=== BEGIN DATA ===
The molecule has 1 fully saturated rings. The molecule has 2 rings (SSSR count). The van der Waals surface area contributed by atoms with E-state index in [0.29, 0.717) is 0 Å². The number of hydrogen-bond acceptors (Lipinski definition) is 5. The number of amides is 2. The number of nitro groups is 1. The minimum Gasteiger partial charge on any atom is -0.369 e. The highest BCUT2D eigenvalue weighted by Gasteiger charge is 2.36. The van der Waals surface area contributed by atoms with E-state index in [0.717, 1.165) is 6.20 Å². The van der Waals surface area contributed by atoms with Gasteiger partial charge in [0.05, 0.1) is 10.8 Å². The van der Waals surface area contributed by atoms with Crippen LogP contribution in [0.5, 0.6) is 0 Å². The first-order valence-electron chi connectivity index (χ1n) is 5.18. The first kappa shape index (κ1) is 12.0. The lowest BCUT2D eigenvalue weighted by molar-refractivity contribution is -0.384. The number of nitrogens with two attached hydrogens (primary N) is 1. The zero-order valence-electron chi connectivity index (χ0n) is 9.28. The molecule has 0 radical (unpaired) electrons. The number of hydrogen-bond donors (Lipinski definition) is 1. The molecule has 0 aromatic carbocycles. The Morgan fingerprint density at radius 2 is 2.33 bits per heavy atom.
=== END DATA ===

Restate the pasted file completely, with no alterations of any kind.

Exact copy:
The molecule has 1 fully saturated rings. The molecule has 2 rings (SSSR count). The van der Waals surface area contributed by atoms with E-state index in [0.29, 0.717) is 0 Å². The number of hydrogen-bond acceptors (Lipinski definition) is 5. The number of amides is 2. The number of nitro groups is 1. The minimum Gasteiger partial charge on any atom is -0.369 e. The highest BCUT2D eigenvalue weighted by Gasteiger charge is 2.36. The van der Waals surface area contributed by atoms with E-state index in [0.717, 1.165) is 6.20 Å². The van der Waals surface area contributed by atoms with Gasteiger partial charge in [0.05, 0.1) is 10.8 Å². The van der Waals surface area contributed by atoms with Crippen LogP contribution in [0.5, 0.6) is 0 Å². The first-order valence-electron chi connectivity index (χ1n) is 5.18. The first kappa shape index (κ1) is 12.0. The lowest BCUT2D eigenvalue weighted by molar-refractivity contribution is -0.384. The number of nitrogens with two attached hydrogens (primary N) is 1. The zero-order valence-electron chi connectivity index (χ0n) is 9.28. The molecule has 0 radical (unpaired) electrons. The number of hydrogen-bond donors (Lipinski definition) is 1. The molecule has 0 aromatic carbocycles. The Morgan fingerprint density at radius 2 is 2.33 bits per heavy atom.